US President Donald Trump has said his speech before last week's deadly Capitol riot, when he urged his supporters to march on Congress, was "totally appropriate".
Trump dismissed efforts by Democrats in Congress to impeach him for inciting insurrection as "ridiculous".
He leaves office on 20 January, when President-elect Joe Biden is sworn in.
Democrats in the House of Representatives say a vote to impeach the president will happen on Wednesday US local time.
If the vote in the House is carried, Trump will become the first president in US history to be impeached twice. However, the impeachment will only lead to his removal from office if a two-thirds majority votes in favour in the Senate.
That would need the assent of a substantial number of Republicans and so far, few have shown any willingness to vote against a president from their own party.
The House will vote first to ask Vice-President Mike Pence to invoke constitutional powers to remove Trump from office - an idea Pence is said to oppose.
What did Trump say in his speech?
During his speech at the rally in Washington on 6 January, Trump repeated his unsubstantiated claims of voter fraud during the 3 November presidential election and urged his supporters to march on Congress.
"We're going to walk down to the Capitol, and we're going to cheer on our brave senators and congressmen and women, and we're probably not going to be cheering so much for some of them, because you'll never take back our country with weakness. You have to show strength, and you have to be strong," he told the crowd of several thousand supporters.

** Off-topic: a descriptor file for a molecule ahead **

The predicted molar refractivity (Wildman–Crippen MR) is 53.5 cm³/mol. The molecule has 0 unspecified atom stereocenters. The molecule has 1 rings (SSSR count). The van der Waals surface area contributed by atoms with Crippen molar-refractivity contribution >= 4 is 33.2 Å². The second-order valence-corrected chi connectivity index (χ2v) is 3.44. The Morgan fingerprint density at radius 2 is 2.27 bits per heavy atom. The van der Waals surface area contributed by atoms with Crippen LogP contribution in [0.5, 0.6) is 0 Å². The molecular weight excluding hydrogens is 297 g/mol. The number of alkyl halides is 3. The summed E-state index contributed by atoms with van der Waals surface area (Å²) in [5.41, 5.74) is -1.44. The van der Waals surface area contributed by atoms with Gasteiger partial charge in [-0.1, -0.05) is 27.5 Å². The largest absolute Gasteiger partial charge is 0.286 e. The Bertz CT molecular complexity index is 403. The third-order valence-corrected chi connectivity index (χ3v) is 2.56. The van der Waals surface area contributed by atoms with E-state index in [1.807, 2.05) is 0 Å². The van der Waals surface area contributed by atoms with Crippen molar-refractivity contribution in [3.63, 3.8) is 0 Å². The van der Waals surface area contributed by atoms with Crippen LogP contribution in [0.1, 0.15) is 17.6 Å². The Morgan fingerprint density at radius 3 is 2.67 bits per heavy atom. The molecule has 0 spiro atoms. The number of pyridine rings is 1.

He said Pence should have "the courage to do what he has to do", claiming without foundation that Pence had the constitutional power to overturn the votes which were being formally tallied in Congress that day.
Dozens of people have since been detained in connection with last week's violence.
The FBI is warning of armed protests in all 50 states by right-wing extremists ahead of Biden's inauguration. Up to 15,000 National Guard troops will be deployed in Washington DC for the event.
Impeachment moves causing anger, but 'I want no violence'
Trump, under pressure to resign, said there was tremendous anger about moves to impeach him but added he did not want violence.
"I want no violence," Trump told reporters as he left for a trip to the border wall in Alamo, Texas.
In his first remarks to reporters since 8 December, the embattled Republican president did not answer a question about whether he would resign.
He criticised impeachment moves by Democratic lawmakers.
"This impeachment is causing tremendous anger and they're doing it, and it's really a terrible thing that they're doing," Trump said. He added that the move to impeach him, on a charge of inciting insurrection over the Capitol attack, was a continuation of the "witch hunt" against him.
- BBC / Reuters